New Zealand's central bank cautiously indicated on Wednesday that it could cut interest rates again this year as it seeks to lift inflation towards 2 percent.
The Reserve Bank of New Zealand (RBNZ) has already made three cuts this year, lowering its official cash rate (OCR) from 3.5 percent in June to 2.75 percent last month, as consumer price index inflation dropped below its target range of 1 percent to 3 percent, reported Xinhua.
"Moderate wage inflation, spare capacity and the decline in inflation expectations towards 2 percent have been important factors behind the subdued rate of non-tradables inflation," RBNZ Governor Graeme Wheeler said in a published speech to finance professionals in Auckland.
"Structural elements linked to falling technology costs and the impact of on-line retailing may also have played a role."
Global economic growth was the weakest since 2009 and inflation had also been below target over the past few years in most of the 30 or so economies whose central banks pursued inflation targeting.
The New Zealand economy has been affected by several major shocks and adjustments in recent years including the Canterbury earthquakes and rebuild, the 2013 drought, the terms of trade hitting a 40-year high, the 70-percent fall in dairy prices and recent signs of a recovery, and the 60-percent drop in oil prices, he said.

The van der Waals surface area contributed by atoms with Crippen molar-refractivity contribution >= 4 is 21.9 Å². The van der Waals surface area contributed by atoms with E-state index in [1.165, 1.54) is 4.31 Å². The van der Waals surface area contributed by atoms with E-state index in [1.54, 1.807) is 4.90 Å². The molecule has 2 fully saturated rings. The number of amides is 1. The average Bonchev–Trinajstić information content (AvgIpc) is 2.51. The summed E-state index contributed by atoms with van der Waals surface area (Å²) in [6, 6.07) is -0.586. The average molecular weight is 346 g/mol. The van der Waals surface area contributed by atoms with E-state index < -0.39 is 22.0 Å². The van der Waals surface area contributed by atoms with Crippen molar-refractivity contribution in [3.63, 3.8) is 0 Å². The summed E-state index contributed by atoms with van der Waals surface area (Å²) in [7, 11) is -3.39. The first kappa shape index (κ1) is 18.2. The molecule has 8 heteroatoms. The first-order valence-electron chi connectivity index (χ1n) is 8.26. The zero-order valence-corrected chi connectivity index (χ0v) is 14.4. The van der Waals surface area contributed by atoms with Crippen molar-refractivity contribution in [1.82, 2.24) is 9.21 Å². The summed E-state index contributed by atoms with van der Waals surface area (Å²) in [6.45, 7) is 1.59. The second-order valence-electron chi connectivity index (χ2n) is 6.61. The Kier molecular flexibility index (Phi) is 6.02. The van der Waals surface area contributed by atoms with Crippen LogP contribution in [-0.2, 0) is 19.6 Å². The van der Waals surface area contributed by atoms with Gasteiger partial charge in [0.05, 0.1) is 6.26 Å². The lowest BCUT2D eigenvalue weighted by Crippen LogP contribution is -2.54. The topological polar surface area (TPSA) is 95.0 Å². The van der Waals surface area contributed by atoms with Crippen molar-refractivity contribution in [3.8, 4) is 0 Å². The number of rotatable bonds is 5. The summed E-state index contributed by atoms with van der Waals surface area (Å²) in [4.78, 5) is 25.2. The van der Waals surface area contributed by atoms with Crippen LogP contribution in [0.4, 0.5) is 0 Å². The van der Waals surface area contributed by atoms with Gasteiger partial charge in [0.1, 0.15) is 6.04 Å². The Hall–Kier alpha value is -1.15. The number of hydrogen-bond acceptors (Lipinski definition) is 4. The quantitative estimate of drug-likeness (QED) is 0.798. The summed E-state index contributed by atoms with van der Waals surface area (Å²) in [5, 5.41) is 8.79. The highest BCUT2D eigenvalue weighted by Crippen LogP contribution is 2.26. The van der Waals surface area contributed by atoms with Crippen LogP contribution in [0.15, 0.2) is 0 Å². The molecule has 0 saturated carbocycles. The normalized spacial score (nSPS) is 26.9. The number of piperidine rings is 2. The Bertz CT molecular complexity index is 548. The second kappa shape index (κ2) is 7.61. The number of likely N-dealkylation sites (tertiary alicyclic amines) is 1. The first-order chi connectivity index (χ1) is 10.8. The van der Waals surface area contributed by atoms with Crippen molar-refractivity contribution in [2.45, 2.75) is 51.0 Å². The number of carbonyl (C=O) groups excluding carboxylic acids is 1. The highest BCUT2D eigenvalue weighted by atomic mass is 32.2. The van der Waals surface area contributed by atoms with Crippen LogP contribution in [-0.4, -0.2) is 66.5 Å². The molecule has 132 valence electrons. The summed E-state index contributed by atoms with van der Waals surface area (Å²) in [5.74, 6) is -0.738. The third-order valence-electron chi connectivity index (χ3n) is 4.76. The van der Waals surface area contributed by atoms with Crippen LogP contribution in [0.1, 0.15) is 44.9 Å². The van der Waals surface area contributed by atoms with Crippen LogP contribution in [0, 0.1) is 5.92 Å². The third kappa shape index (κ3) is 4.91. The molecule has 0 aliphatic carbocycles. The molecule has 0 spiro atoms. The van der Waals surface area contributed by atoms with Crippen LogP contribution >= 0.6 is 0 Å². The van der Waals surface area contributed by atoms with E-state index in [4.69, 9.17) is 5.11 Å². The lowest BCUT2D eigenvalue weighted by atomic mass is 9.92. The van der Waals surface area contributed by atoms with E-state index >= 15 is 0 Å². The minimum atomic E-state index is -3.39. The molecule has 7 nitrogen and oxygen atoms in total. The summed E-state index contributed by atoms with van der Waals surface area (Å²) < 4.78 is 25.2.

Other pressures included large swings in the exchange rate, record net migration and labour force participation reaching historically high levels, and annual house price inflation in the biggest city of Auckland reaching 26 percent.
"All this has taken place in the context of unprecedented global monetary accommodation and, more recently, a significant slowdown in China and other emerging market economies," said Wheeler.
"Recent economic indicators have been more encouraging. Some further easing in the OCR seems likely, but this will continue to depend on the emerging flow of economic data."
At the same time, the RBNZ remained conscious of the impact that low interest rates could have on housing demand and its potential to feed into higher price inflation.
The RBNZ's next OCR review is scheduled for October 29.